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Thematic and sector funds explained

30 May 2017 Nutan Gupta

New Page 1

There is a fine difference between the words 'same' and 'similar'. Many novice investors are falsely governed by the idea that thematic funds and sector funds, by and large, are the same thing. This isn't really the case. The above are two of many branches of the mutual fund's tree. One of their similarities, though, is their narrowed approach towards business sector investment.

Sector Funds

Sector funds narrow down your invested money only to the specific sector/industry. For instance, you choose to invest in a company that manufactures beverages. Sector funds will make sure that your funds are invested solely in that particular sector and/or another industry closely related to it. Basically, you are free from any kind of diversification.

Investment in sector funds is all about the right timing. The main idea is to tap-in on the growth of a particular sector/industry. Holding a falling sector would only lead to greater loss impacts. An investor who held IT sector funds during the year 2000 smiled widely (the time when the IT sector was booming), while the one who held it during the year 2008 lamented deeply (the time when the IT sector was falling). The other advantage is its ability to shield you from individual firm-specific risk. Instead of buying individual stocks of the same company that fall in the same sector, investing in sector funds would ensure that one company's poor performance wouldn't affect your portfolio.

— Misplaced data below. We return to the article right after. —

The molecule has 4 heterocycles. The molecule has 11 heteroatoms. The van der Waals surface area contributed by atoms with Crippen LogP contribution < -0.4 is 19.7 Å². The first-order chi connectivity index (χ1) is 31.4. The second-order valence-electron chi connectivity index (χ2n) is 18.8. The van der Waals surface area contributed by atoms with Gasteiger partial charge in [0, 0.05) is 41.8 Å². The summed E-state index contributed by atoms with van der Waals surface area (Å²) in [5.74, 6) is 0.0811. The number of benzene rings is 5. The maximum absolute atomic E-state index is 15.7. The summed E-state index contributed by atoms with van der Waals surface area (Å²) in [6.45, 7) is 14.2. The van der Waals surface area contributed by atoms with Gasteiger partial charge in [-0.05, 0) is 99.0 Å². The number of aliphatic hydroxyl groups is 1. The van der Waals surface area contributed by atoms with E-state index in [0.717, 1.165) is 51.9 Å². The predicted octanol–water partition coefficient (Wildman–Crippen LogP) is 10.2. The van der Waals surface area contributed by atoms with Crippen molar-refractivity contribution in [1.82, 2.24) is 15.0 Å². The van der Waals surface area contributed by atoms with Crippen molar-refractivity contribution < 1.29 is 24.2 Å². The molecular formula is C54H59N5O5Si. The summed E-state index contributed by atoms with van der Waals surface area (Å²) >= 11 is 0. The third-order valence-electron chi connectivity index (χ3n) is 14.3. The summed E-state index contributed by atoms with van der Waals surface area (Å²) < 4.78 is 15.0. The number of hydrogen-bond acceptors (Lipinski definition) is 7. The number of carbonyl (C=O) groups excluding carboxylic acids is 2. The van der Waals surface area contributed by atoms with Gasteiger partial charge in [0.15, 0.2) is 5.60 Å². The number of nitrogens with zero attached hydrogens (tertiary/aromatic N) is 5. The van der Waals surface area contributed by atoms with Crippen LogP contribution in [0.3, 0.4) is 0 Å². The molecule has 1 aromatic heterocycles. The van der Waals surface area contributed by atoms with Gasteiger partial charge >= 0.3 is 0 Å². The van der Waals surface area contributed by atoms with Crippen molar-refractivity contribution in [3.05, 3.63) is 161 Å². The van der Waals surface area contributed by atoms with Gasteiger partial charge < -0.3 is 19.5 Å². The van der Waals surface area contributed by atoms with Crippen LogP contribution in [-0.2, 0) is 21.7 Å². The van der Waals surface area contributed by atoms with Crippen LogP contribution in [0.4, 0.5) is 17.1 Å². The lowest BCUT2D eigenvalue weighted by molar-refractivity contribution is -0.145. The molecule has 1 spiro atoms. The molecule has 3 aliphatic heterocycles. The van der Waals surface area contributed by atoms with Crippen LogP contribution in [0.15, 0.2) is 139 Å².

The disadvantage around it is the higher rate of volatility. As higher could be the growth curve, there is a serious chance of it falling terribly low. This, hence, requires greater risk-taking capability. The above is also fueled by a wrong investment sector chosen by the investor.

Thematic Funds

As previously suggested, thematic funds are almost similar to sector funds. But here, instead of strictly focusing on specific sectors, thematic funds concentrate on various sectors around a specific 'theme'. If and when you choose to invest, say in a manufacturing thematic fund, the capital would be invested into companies that may be from different sectors but revolve around the common theme: 'manufacturing'.

Your primary advantage for choosing thematic funds is the higher dividend as compared to mutual funds. It offers a smart portfolio structure by neither diversifying nor narrowing your investment too much. Thematic funds help you bypass the drawbacks faced by individual stock investors.

As far as sector funds are concerned, one word sums up its disadvantage: Volatile. Yet, when compared to sector based funds, this volatility in the market tend to affect less adversely.

To conclude

Lucrative and interesting is what sums up when you think about thematic and sector funding. Both come with an understood risk factor. Yet, a broader outlook suggests that these kinds of investment pave way for a stronger portfolio. With the right experience and guidance, an investor can certainly reap rich rewards off his seemingly broad market mentality.